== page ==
The treatment for irreversible pulpitis is removal of pulp tissue followed by cleaning and preparation of the root canal system. Irrigation with sodium hypochlorite before, during and after instrumentation is important. With current endodontic rotary and reciprocating instruments, the task of the removal of pulp tissue can be accomplished predictably and fast enough. Obtaining a complete anaesthesia in these teeth may be difficult, but this topic is discussed elsewhere on this website (http://www.styleitaliano.org/single-tooth-anesthesia/;
https://www.facebook.com/groups/styleitalianoendodontics/permalink/1039905679419447/) Prescription of analgesics after treatment is indicated.
Pain diminishes, but the jaw is badly swollen
Another endodontic emergency is acute periapical abscess. This may be considered an advanced stage of apical periodontitis. It consists of a pus collection into a cavity formed by tissue liquefaction. Bacteria induce an inflammatory response in the periradicular tissues, either chronic or acute. The chronic, often asymptomatic response leads to bone resorption around the root apex. Acute periradicular inflammation in turn usually gives rise to signs and/or symptoms, including pain and swelling. The acute, symptomatic process may develop without previous chronic inflammation or may be the result of exacerbation of a previously chronic asymptomatic lesion.
The patient with acute apical abscess complains of pain and/or swelling; systemic manifestations, such as fever and lymphadenopathy, may also develop. The tooth is extremely sensitive to percussion, and it may or may not show radiographic evidence of periradicular radiolucency. Pulp tests are negative. Extrusion from the socket will often cause tooth mobility. Acute dental abscesses may cause severe complications and even mortality, as a result of sepsis, airway obstruction, cavernous sinus thrombosis, brain abscess and other conditions. And fatal compliancies from a dental abscess can occur in the 21st century, in the most powerful nation of the world ( http://www.wlwt.com/news/tooth-infection-causes-blood-infection-leads-to-mans-death/25868246 ).
Treatment of acute apical abscesses involves incision for drainage and root canal treatment or extraction of the involved tooth to remove the source of infection. Drainage can be achieved through root canals by first opening up the pulp chamber, but, when swelling is present, incision for drainage should also be performed. Gaining access can be difficult because the tooth is often extremely tender; to reduce the trauma, high speed diamond burs should be used, and the tooth should be gripped gently to reduce vibrations. Dental dam clamp should be paced on an adjacent tooth. Irrigation with sodium hypochlorite and canal debridement with frequent changes of irritant can remove organic and inorganic irritants. After complete instrumentation, a calcium hydroxide dressing should be placed in the canals. In no case a tooth should be left open for drainage. There is clear evidence that the longer a tooth is left open for drainage, the more often apical surgery is required, the more appointments are required to manage the closure of the tooth, the higher the incidence of flare-ups, the higher the number of intracanal bacteria. Only in very rare cases, exudation is so severe that it is virtually impossible to close the tooth, and leaving the tooth open might be considered. Patient should be recalled within 24 hours. Trephination is the surgical perforation of the alveolar cortical plate over the root end of a tooth to release accumulated tissue exudate. The procedure has been recommended for patients with severe recalcitrant periradicular pain of endodontic origin, but its effectiveness has been questioned and has become less frequent in its use over time.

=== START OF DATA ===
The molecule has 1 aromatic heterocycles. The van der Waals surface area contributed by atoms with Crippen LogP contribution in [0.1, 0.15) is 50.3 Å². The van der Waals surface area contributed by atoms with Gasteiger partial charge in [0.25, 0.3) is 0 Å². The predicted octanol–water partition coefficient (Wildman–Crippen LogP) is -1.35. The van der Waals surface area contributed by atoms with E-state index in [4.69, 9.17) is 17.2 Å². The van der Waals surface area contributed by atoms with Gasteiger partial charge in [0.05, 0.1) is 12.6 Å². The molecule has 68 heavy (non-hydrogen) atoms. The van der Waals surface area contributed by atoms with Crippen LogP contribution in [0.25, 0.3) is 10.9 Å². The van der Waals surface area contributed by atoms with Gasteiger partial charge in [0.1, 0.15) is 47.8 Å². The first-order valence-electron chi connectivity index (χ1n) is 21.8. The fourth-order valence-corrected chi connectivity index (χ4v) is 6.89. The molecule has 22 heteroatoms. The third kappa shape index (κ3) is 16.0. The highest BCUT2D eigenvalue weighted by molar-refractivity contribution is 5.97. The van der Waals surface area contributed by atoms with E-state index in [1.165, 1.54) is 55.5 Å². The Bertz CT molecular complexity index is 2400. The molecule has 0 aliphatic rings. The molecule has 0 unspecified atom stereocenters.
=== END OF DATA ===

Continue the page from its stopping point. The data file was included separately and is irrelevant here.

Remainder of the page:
Analgesics may be prescribed for pain control. The use of antibiotics is indicated in severe and complicated abscesses. Keep in mind that extraction may be an alternative to endodontic therapy in selected cases of severe, complicated periapical abscess. Careful reduction of occlusion decreases the incidence of post-operative pain; the final treatment step of all teeth showing tenderness to mastication should be occlusal reduction.
What if it still hurts?
Acute pain following root canal procedures is another not uncommon cause of unscheduled visits. There are several factors associated with pain after root canal treatment, including the presence of pulp debris in the canals, over-instrumentation, canal contents extruded through the apex, missed canals, too high temporary filling. Mild pain is quite common and not alarming after root canal procedures, but continued or intense pain could be a sign for complications. Likely, the most common cause is infection, with pain produced by bacterial endotoxins. Analgesics, antibiotics and causal treatment can be necessary in these cases.
Unscheduled visits can happen also because of persistent pain after successful root canal treatment. Polycarpou et al. (2005) showed that the prevalence of chronic pain after successful endodontic treatment was relatively high (12%) in a tertiary referral center. This high prevalence is probably influenced by the sample characteristics, a more likely estimate being a frequency of 1.6% following dental treatment involving removal of the sensory nerve, such as extraction or root canal treatment (Nixdorf & Moana-Filho, 2011). The mechanisms that have been proposed to be involved are psychological or neuropathic. The most significant risk factors identified for this complication were the presence and duration of preoperative pain from the tooth. Perhaps an important implication of this finding is that preoperative pain should be alleviated by prompt endodontic and pharmacological intervention.